I will briefly outline each of the five areas.
IPA Psychoanalysis in the Community
This is one of our main projects. The basic idea is to expand the field of psychoanalysis so that we can make the most of its potential. We all know that our training is focused on private practice. At the same time, the analytic method is a very valuable tool that has been tested and honed, yet sometimes it seems as though we had locked it in a glass dome. This does not mean that private practice has no future. On the contrary, in a culture like ours, we need to up the ante because, as I mentioned earlier, in many cases, our patients can only find an opportunity to develop an intimate space in the analytic session.
Our primary goal is to give IPA psychoanalysis the place it deserves. Our discipline has had a great impact on different spheres of social life: medicine (pediatrics in particular), education, and the legal system, to name a few. To bolster these effects, we must leave our consulting rooms and institutions and go where young professionals are working hard to tackle complex situations that include addiction, family violence, abuse, migration, and eating disorders. I am talking about departments of psychopathology and psychiatry, pediatric wards, community centers, schools, universities, and so on. We have looked into this matter and know that psychoanalysts are carrying out these types of activities around the world with different formats. What we would like to do is to develop this type of work further and increase the IPA’s presence in the society around us. We aren’t talking about Psychoanalysis and Society or Psychoanalysis and Culture, but rather about IPA Psychoanalysis in the Community.
Child Psychoanalysis and Analytic Training
Both Sergio and I are child analysts, and I served on the Committee on Child and Adolescent Psychoanalysis (COCAP) since its establishment in 1998 until 2015, occupying different positions. Before COCAP was created, child analysis did not have a space of its own in the IPA structure. At IPA conferences we were only given a slot on Sunday. A few days ago I received a very warm email from Bob Tyson, where he recalled COCAP’s founding period. I’m very grateful to him for inviting me to work in favor of child analysis. The last IPA administrations made a lot of progress in this area, and we will follow their path.
I’m convinced that clinical work with children provides useful tools for psychoanalytic practice with patients of any age. It offers clues that help us work with the most primitive strata of the mind and access the non-verbal dimension of communication and the unrepresented. For this reason, I worked on the implementation of integrated training and will continue to promote it, as I am certain that incorporating child and adolescent psychoanalysis into traditional training is extremely enriching.
Regarding analytic training, we hope that during our term we will be able to delve more deeply into the study of all its aspects, namely, personal analysis, supervision (one of my favorite subjects), and the content of education programs. We want to know what psychoanalysis is being taught in the twenty-first century. While Freud’s teachings will always constitute the foundation of our knowledge, we would like to learn how widely known are all the different ideas that developed in their wake, and the similarities and differences among the training programs offered in different parts of the world. Moreover, we will continue to develop and promote spaces for debate and discussion on education in the various contexts where it occurs, as well as on the different approaches adopted in different latitudes. Technological tools allow us to hold meetings and teach seminars through diverse platforms that make it possible to bring psychoanalysis to places that are far from the big cities where established analysts may be found.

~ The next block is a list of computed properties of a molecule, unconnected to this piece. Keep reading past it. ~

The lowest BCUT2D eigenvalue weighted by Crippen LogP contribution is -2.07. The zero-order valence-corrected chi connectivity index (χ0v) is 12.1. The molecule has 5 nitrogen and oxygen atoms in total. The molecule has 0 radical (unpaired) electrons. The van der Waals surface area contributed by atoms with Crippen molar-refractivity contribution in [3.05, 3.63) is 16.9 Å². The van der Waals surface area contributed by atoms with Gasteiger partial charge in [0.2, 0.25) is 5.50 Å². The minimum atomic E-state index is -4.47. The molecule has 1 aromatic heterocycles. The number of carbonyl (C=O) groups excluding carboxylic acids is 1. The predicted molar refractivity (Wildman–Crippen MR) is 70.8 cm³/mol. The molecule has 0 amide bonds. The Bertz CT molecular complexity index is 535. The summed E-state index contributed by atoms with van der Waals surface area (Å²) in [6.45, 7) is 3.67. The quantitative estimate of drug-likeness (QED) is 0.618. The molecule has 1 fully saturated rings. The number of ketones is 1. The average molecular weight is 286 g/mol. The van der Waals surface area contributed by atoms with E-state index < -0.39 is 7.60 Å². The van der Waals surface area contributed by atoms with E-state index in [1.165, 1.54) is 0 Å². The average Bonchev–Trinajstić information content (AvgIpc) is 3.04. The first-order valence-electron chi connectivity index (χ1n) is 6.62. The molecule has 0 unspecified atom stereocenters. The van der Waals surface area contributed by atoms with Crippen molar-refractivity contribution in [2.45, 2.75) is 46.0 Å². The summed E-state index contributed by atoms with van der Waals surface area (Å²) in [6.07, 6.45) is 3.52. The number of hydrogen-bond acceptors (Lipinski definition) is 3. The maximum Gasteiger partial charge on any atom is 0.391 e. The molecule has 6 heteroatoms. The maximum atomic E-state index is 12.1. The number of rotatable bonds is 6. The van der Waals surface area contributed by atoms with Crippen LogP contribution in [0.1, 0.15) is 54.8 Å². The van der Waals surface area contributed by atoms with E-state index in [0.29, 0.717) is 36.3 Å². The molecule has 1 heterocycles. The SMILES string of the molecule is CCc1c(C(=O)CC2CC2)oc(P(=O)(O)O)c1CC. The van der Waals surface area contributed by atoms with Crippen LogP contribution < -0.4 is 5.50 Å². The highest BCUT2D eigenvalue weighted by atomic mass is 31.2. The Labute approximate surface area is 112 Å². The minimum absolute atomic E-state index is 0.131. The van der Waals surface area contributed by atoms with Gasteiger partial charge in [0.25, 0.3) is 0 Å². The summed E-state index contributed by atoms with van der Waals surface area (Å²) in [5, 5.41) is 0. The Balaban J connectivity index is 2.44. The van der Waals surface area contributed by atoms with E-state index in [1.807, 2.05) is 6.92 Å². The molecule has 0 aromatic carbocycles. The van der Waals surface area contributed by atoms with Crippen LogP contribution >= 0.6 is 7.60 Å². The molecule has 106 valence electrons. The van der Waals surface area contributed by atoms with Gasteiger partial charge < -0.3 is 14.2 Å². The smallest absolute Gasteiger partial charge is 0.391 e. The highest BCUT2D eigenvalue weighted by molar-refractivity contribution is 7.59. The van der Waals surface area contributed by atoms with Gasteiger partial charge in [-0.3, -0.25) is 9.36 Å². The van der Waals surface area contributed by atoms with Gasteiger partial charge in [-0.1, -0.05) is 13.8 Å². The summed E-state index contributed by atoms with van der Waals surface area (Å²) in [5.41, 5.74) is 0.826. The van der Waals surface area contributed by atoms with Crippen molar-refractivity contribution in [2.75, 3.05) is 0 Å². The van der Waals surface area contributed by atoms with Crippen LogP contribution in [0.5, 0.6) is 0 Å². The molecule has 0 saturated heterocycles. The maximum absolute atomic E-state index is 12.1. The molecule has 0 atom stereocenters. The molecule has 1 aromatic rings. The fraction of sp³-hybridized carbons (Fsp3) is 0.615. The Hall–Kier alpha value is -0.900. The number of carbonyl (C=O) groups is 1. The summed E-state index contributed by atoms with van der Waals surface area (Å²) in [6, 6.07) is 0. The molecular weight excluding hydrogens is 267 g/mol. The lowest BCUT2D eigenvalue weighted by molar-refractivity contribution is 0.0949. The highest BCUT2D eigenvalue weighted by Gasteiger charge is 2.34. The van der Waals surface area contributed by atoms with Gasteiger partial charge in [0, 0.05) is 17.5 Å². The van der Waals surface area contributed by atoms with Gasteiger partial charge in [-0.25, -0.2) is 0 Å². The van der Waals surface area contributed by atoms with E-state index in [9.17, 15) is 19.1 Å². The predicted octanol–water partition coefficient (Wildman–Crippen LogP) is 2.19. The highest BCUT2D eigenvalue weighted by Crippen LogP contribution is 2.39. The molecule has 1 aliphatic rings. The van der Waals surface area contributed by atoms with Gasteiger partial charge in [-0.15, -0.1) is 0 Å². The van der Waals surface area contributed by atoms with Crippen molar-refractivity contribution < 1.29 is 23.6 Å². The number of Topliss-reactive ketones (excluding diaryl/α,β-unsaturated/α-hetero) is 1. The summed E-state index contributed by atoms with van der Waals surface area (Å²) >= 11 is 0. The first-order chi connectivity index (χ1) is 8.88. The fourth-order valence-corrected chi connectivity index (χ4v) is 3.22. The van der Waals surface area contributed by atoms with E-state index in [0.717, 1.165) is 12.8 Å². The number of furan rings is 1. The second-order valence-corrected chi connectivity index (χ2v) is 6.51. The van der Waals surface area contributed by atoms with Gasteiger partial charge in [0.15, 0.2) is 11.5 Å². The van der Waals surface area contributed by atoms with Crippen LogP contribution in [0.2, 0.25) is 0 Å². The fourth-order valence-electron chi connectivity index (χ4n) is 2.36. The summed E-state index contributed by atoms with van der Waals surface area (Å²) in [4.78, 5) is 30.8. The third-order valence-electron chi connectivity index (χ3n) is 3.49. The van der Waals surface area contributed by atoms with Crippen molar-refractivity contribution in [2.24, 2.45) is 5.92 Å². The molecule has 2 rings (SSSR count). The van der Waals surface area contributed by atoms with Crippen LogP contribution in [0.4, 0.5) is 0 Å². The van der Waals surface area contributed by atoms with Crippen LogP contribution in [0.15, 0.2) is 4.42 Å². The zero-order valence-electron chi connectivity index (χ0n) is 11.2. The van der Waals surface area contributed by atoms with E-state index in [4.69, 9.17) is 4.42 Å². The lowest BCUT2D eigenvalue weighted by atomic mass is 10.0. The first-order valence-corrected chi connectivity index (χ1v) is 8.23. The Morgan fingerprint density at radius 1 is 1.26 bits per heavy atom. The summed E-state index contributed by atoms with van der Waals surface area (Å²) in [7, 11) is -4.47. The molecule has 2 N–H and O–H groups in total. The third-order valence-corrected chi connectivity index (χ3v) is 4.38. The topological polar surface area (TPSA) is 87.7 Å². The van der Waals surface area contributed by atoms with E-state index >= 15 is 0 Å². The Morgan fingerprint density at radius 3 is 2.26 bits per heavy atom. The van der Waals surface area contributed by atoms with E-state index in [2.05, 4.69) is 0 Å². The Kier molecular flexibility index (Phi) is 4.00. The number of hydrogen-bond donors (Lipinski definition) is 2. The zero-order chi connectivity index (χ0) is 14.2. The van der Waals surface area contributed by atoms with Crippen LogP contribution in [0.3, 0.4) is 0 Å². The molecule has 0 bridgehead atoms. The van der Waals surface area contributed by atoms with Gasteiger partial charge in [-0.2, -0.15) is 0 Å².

Speaking about education in psychoanalysis allows me to introduce a topic that I consider essential, which is
The Role of Analysts in Training
Candidates are indispensable for our institutions. I am sure that we all want them to receive the best possible training; it is our duty to ensure that they do. In this sense, we believe that it is crucial to nurture the strong relationship developed with IPSO and the regional candidate organizations. Analysts in training are not the future but the present of our institutions. They are pursuing a graduate degree, and we must treat them as graduates. Furthermore, we must give them the place they deserve. The learning process is mutual; we also learn a lot, indeed, from young professionals.
I’d like to give two examples:
Last year, OCAL (Latin American Candidates’ Organization) held a six-hour online meeting on The Body and Violence in three cities, Brasilia, Lima, and Guadalajara, with Buenos Aires as coordinator. Other cities joined later, among them, Matto Grosso do Sul, Asuncion, Mexico City, and Bogota. During the lunch break, participants ate empanadas in Buenos Aires, ceviche in Lima, and sushi in Brazil, and then they continued to discuss very interesting papers. The quality of the meeting was admirable, as was that of IPSO’s Mens Sana in Corpore Sano meetings in the Alps and in Uruguay. The organizers worked so hard that they had four hundred participants.